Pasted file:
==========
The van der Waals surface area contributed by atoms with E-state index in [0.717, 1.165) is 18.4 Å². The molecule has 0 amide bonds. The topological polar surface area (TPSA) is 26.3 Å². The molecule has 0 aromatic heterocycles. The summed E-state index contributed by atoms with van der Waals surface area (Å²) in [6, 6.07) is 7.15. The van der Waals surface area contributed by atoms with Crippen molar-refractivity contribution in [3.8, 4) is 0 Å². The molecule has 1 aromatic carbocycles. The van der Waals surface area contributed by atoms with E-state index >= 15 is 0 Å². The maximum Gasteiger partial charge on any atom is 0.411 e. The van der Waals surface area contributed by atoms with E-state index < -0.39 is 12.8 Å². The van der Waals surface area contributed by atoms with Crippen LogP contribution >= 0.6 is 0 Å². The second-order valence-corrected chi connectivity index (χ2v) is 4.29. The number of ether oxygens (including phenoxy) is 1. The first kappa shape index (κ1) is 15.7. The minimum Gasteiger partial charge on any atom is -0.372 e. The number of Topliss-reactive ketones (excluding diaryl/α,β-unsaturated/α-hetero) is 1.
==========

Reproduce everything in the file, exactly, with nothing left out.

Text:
The van der Waals surface area contributed by atoms with E-state index in [0.717, 1.165) is 18.4 Å². The molecule has 0 amide bonds. The topological polar surface area (TPSA) is 26.3 Å². The molecule has 0 aromatic heterocycles. The summed E-state index contributed by atoms with van der Waals surface area (Å²) in [6, 6.07) is 7.15. The van der Waals surface area contributed by atoms with Crippen molar-refractivity contribution in [3.8, 4) is 0 Å². The molecule has 1 aromatic carbocycles. The van der Waals surface area contributed by atoms with E-state index >= 15 is 0 Å². The maximum Gasteiger partial charge on any atom is 0.411 e. The van der Waals surface area contributed by atoms with E-state index < -0.39 is 12.8 Å². The van der Waals surface area contributed by atoms with Crippen LogP contribution >= 0.6 is 0 Å². The second-order valence-corrected chi connectivity index (χ2v) is 4.29. The number of ether oxygens (including phenoxy) is 1. The first kappa shape index (κ1) is 15.7. The minimum Gasteiger partial charge on any atom is -0.372 e. The number of Topliss-reactive ketones (excluding diaryl/α,β-unsaturated/α-hetero) is 1.